The issue here is the story. As anyone who has interest in the series and access to the internet knows, the Reapers have launched their extinction event with earth as the starting block. Surprise, its up to Shepard to stop them. Your main quest will focus on rallying forces across the galaxy for one huge counterattack, even as the Reapers are destroying civilizations left and right. Unfortunately the tone of this is off. Games can rarely handle any serious attempt at sentimentality and ME3 is not anything special. Moments that are supposed to make us feel sympathy are empty, and the already bland Shepard seems more robotic than usual. Several character death sequences feel undeserved, like the writers thought that just by offing someone it would add drama. Narrative climaxes are frequently duds. It was just hugely disappointing that I didn't get the same emotional investment that came with ME2, and it is due entirely to a narrative that is less ambitious, prone to depending on cliche gimicks like wailing refugees or friendly forces getting mowed down in last stands (over and over again). Like in a second rate disaster movie, the writers are hoping if they throw enough destruction and dread at us then it will elicit emotional response. They just don't have the courage to really get into a story here, to develop character.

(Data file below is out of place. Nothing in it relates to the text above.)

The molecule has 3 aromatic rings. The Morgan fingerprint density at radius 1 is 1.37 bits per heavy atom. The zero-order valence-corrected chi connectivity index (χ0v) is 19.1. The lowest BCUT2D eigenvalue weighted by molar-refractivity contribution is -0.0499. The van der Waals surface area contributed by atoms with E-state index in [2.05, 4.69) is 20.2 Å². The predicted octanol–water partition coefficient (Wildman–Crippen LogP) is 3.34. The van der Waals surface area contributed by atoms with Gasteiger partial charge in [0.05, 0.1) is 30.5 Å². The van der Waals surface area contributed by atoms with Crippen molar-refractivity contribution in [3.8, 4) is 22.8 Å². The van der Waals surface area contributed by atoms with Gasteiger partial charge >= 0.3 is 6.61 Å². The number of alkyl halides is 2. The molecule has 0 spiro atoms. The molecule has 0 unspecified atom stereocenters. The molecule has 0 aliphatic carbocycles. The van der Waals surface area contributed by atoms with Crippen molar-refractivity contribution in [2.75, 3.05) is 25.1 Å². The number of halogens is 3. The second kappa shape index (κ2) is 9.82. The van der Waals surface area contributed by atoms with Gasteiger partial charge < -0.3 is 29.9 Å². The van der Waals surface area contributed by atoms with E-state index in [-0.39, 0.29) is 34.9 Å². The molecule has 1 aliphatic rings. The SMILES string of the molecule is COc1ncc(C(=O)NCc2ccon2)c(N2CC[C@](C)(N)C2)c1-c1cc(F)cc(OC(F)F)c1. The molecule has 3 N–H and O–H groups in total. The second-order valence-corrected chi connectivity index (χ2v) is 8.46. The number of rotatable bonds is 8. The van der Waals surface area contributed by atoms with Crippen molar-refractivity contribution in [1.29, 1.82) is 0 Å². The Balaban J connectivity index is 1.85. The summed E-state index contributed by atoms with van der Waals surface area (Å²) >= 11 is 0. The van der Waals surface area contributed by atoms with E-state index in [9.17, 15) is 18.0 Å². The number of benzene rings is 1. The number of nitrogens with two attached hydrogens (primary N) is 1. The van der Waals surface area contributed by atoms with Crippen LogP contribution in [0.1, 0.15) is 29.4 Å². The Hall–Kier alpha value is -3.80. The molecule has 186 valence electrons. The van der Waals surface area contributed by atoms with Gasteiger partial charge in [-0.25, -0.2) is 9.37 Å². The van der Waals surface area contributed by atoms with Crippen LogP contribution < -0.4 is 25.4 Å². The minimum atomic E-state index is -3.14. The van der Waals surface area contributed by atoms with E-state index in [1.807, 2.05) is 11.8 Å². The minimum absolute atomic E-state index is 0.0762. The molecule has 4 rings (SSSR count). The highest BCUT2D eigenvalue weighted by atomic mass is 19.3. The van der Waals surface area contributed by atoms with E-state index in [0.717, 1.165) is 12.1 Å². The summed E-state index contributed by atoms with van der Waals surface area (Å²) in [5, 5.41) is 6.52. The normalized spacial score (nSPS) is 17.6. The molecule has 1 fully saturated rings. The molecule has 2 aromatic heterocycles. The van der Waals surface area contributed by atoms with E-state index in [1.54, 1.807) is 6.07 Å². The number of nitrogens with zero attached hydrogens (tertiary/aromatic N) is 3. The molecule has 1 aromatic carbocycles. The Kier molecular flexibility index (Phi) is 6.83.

Speaking of character, players may also be disappointed with characters. While Bioware has graciously brought back many fan favorites, there are also almost no new ones. While ME2 felt like a new adventure with new players, ME3 feels more like a reunion of old pals who spend more time sitting around talking about the good old days then getting off their ass and making some new good days. Sometimes they are reintroduced in ways that seem impossibly coincidental, and are killed just as carelessly. This is not to say that on a whole the characters are a disaster because players have already put a lot of investment into them and just hanging out with them again is fun in and of itself, but they are disappointing.